Published daily by the Lowy Institute

Indian Ocean step-up

India is in the driver’s seat to build new security structures in the region, but it can’t do it alone.

Hindu devotees gather to take a holy dip in the Bay of Bengal, Sagar Island, India (Xavier Galiana/AFP/via Getty Images)
Hindu devotees gather to take a holy dip in the Bay of Bengal, Sagar Island, India (Xavier Galiana/AFP/via Getty Images)
Published 15 Jun 2022 

Like Australia in the Pacific, India has been pursuing its own Indian Ocean island step-up, largely driven by concerns about China’s growing influence in the region. This has included increased bilateral aid, investment, and security assistance to the island states. India is also trying to develop regional security structures that focus on maritime and other transnational security threats. India may find that it can gain considerable leverage from working with regional partners.

When he was first elected as Indian prime minister in 2014, one of Narendra Modi’s first international visits was to Sri Lanka, Seychelles and Mauritius, where he announced a new “SAGAR” policy (Security and Growth for All in the Region). The Modi government’s objective was to increase India’s economic and political influence, enhance connectivity and reduce island vulnerabilities against a range of security threats, including climate change. It is also seeking to build regional cohesion as a way of discouraging the further expansion of China’s presence.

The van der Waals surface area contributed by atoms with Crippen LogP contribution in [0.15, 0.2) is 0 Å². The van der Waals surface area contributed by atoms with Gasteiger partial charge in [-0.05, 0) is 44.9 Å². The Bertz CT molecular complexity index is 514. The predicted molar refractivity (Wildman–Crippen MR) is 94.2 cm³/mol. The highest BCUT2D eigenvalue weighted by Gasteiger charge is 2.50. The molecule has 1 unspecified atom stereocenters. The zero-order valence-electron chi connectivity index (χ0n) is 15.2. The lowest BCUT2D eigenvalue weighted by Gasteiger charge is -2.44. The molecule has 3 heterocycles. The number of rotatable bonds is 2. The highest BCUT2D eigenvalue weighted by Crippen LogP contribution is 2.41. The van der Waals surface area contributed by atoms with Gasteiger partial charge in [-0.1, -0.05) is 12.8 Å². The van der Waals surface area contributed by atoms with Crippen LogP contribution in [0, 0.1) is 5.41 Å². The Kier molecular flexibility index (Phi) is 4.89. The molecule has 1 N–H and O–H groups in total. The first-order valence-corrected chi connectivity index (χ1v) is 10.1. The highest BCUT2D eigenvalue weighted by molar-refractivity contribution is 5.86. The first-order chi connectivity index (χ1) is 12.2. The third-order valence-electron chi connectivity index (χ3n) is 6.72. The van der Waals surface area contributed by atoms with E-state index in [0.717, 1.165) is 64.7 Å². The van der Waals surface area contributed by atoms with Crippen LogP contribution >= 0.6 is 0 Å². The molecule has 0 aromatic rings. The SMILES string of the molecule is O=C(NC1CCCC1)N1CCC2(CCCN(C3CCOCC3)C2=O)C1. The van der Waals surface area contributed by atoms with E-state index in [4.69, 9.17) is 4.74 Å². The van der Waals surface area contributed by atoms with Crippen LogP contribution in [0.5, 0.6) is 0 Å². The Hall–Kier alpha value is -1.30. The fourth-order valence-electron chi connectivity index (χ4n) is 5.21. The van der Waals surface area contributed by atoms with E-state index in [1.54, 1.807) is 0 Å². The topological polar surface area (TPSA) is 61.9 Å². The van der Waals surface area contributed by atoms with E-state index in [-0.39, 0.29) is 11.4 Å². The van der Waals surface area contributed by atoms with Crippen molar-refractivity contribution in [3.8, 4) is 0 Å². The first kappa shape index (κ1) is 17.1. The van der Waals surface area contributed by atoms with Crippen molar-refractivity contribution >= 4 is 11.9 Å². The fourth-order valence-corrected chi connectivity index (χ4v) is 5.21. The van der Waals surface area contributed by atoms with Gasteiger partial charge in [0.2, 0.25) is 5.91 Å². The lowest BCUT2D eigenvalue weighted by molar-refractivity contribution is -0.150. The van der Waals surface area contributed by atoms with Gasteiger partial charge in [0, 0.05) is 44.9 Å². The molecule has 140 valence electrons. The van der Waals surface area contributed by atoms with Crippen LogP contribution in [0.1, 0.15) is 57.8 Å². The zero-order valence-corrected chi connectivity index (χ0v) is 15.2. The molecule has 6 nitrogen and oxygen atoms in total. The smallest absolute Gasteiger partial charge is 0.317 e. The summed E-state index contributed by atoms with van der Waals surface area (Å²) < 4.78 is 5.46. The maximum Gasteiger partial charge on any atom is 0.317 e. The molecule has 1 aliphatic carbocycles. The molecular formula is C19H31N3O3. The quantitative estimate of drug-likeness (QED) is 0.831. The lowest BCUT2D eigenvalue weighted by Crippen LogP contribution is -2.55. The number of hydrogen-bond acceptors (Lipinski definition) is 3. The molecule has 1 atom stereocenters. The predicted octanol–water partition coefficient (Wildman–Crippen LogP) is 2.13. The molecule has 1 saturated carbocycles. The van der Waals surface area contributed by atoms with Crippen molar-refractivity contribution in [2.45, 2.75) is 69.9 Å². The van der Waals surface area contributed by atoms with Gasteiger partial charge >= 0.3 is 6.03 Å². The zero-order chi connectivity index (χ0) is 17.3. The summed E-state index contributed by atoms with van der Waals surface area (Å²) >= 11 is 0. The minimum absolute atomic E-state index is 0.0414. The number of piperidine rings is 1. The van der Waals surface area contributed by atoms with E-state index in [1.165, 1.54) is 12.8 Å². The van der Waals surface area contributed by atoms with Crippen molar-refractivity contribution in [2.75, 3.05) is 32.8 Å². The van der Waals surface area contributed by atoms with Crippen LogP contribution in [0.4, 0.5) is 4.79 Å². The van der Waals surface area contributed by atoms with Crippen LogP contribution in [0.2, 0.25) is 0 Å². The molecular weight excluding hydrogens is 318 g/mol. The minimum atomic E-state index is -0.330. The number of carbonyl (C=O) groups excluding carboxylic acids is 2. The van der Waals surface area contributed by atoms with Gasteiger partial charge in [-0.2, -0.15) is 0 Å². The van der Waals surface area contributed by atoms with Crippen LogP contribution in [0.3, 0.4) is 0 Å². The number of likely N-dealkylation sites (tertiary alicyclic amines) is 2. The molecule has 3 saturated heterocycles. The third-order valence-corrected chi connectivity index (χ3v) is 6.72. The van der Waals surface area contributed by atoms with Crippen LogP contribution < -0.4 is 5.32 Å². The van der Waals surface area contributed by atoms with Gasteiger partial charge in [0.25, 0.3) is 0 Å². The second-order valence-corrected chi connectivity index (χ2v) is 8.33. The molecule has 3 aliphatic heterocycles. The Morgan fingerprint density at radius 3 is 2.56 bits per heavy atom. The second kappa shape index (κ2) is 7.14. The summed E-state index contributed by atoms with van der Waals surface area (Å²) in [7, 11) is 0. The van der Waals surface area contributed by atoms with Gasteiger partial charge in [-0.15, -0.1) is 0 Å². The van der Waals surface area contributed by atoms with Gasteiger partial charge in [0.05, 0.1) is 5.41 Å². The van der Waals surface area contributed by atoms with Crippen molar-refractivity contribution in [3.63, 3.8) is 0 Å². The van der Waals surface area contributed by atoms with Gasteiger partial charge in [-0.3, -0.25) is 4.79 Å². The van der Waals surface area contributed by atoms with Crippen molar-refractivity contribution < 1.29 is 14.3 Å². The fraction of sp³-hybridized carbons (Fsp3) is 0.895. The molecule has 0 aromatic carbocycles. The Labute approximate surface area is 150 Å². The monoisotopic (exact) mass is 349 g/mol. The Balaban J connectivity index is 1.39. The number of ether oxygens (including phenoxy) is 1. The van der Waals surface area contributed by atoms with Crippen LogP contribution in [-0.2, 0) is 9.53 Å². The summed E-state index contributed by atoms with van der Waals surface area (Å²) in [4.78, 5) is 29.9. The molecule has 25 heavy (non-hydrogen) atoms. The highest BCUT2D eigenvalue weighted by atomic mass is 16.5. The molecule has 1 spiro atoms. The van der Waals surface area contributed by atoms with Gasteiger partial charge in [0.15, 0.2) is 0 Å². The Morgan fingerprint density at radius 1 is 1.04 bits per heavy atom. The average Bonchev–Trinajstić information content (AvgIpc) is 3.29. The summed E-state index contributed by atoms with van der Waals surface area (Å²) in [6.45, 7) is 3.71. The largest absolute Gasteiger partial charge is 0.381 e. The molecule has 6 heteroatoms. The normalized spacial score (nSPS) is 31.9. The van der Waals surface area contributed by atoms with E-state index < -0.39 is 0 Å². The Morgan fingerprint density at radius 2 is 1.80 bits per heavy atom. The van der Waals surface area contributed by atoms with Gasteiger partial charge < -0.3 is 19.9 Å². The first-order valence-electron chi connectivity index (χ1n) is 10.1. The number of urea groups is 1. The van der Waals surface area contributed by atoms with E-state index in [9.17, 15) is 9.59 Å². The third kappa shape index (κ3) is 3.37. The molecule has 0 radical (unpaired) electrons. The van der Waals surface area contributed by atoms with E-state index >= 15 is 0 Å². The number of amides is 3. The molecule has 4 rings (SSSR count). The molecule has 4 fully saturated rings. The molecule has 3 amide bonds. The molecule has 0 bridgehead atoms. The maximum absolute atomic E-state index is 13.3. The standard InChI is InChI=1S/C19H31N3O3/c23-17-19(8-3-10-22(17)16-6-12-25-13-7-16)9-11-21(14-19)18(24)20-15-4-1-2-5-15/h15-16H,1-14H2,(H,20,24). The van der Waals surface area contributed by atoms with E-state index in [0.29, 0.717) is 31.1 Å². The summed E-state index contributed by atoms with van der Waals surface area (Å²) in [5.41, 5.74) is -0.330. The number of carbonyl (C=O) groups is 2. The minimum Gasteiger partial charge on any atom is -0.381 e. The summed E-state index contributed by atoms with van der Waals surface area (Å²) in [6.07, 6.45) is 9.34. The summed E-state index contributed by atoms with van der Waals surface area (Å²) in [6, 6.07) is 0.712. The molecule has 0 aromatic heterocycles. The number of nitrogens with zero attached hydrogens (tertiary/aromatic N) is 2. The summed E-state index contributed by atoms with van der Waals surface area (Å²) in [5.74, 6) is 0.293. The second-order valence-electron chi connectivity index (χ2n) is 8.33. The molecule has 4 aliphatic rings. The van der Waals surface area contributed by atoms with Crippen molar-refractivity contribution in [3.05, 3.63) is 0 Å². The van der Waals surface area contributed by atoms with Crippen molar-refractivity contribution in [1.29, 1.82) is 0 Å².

India faces some considerable challenges. In the Indian Ocean, Delhi is working with a region that is not nearly as well organised as, say, the Pacific where the Pacific Islands Forum and associated groupings provide a dense web of regional arrangements. 

For the last decade, India has been promoting a trilateral security dialogue with its closest island neighbours, Sri Lanka and Maldives.

By contrast, there are no regional structures focused on the six independent island states in the Indian Ocean. The EU-sponsored Indian Ocean Commission brings together the states of the western Indian Ocean (Mauritius, Seychelles, Madagascar and Comoros, plus French-owned Reunion), but Sri Lanka and Maldives are very much out on their own. This may make them more vulnerable to Chinese economic coercion, as recent experience has indicated.

For the last decade, India has been promoting a trilateral security dialogue with its closest island neighbours, Sri Lanka and Maldives. Although this went into abeyance between 2014 and 2019, it was resurrected in 2020 as the “Colombo Security Conclave”, complete with a Secretariat in Colombo.

The August 2021 meeting of Deputy National Security Advisers from the three countries adopted “four pillars” of cooperation in maritime safety and security, terrorism and radicalisation, trafficking and organised crime, and cyber security. This reflected a desire to move the dialogue beyond just maritime security, while also steering clear of overt discussions of China. The meeting also included senior officials from Bangladesh, Mauritius and Seychelles as observers, and there are now suggestions that the three countries should join as permanent members.

These latest developments could be more significant than they might initially appear. Encouraging Bangladesh – India’s continental neighbour and budding security partner – to play a more active role in Indian Ocean affairs could add a valuable new player to the region. Bringing Mauritius and Seychelles (two English-speaking islands where India has been historically influential) into the Colombo Security Conclave could also be an important step in drawing the Indian Ocean island states together.